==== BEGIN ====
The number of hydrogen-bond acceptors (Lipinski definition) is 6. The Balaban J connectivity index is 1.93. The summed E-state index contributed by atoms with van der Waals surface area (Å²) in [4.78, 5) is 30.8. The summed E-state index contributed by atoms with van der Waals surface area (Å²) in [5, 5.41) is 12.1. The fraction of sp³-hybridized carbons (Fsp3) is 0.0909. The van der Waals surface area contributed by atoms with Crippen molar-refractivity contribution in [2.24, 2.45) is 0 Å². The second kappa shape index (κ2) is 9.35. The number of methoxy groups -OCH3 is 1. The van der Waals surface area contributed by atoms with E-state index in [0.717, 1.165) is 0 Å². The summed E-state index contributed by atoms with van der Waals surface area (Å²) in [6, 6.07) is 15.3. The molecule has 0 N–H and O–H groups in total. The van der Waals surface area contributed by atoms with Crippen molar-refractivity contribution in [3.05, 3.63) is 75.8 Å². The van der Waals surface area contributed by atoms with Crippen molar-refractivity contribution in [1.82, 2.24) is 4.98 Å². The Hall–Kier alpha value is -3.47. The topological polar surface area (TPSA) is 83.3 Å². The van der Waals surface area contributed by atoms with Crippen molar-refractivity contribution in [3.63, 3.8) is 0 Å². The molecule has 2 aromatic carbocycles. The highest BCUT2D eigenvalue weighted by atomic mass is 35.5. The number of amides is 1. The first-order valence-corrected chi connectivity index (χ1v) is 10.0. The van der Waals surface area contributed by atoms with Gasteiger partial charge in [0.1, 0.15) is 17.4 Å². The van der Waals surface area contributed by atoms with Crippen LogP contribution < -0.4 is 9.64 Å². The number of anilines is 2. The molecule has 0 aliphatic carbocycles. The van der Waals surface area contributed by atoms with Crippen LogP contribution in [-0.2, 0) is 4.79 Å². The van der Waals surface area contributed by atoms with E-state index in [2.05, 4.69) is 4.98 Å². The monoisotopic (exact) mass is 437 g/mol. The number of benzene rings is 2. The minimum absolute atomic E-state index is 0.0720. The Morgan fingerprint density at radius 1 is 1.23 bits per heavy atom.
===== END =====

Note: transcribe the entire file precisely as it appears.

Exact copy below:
The number of hydrogen-bond acceptors (Lipinski definition) is 6. The Balaban J connectivity index is 1.93. The summed E-state index contributed by atoms with van der Waals surface area (Å²) in [4.78, 5) is 30.8. The summed E-state index contributed by atoms with van der Waals surface area (Å²) in [5, 5.41) is 12.1. The fraction of sp³-hybridized carbons (Fsp3) is 0.0909. The van der Waals surface area contributed by atoms with Crippen molar-refractivity contribution in [2.24, 2.45) is 0 Å². The second kappa shape index (κ2) is 9.35. The number of methoxy groups -OCH3 is 1. The van der Waals surface area contributed by atoms with E-state index in [0.717, 1.165) is 0 Å². The summed E-state index contributed by atoms with van der Waals surface area (Å²) in [6, 6.07) is 15.3. The molecule has 0 N–H and O–H groups in total. The van der Waals surface area contributed by atoms with Crippen molar-refractivity contribution in [3.05, 3.63) is 75.8 Å². The van der Waals surface area contributed by atoms with Crippen molar-refractivity contribution in [1.82, 2.24) is 4.98 Å². The Hall–Kier alpha value is -3.47. The topological polar surface area (TPSA) is 83.3 Å². The van der Waals surface area contributed by atoms with Crippen molar-refractivity contribution in [3.63, 3.8) is 0 Å². The molecule has 2 aromatic carbocycles. The highest BCUT2D eigenvalue weighted by atomic mass is 35.5. The number of amides is 1. The first-order valence-corrected chi connectivity index (χ1v) is 10.0. The van der Waals surface area contributed by atoms with Gasteiger partial charge in [0.1, 0.15) is 17.4 Å². The van der Waals surface area contributed by atoms with Crippen LogP contribution < -0.4 is 9.64 Å². The number of anilines is 2. The molecule has 0 aliphatic carbocycles. The van der Waals surface area contributed by atoms with Crippen LogP contribution in [-0.2, 0) is 4.79 Å². The van der Waals surface area contributed by atoms with E-state index in [2.05, 4.69) is 4.98 Å². The monoisotopic (exact) mass is 437 g/mol. The number of benzene rings is 2. The minimum absolute atomic E-state index is 0.0720. The Morgan fingerprint density at radius 1 is 1.23 bits per heavy atom.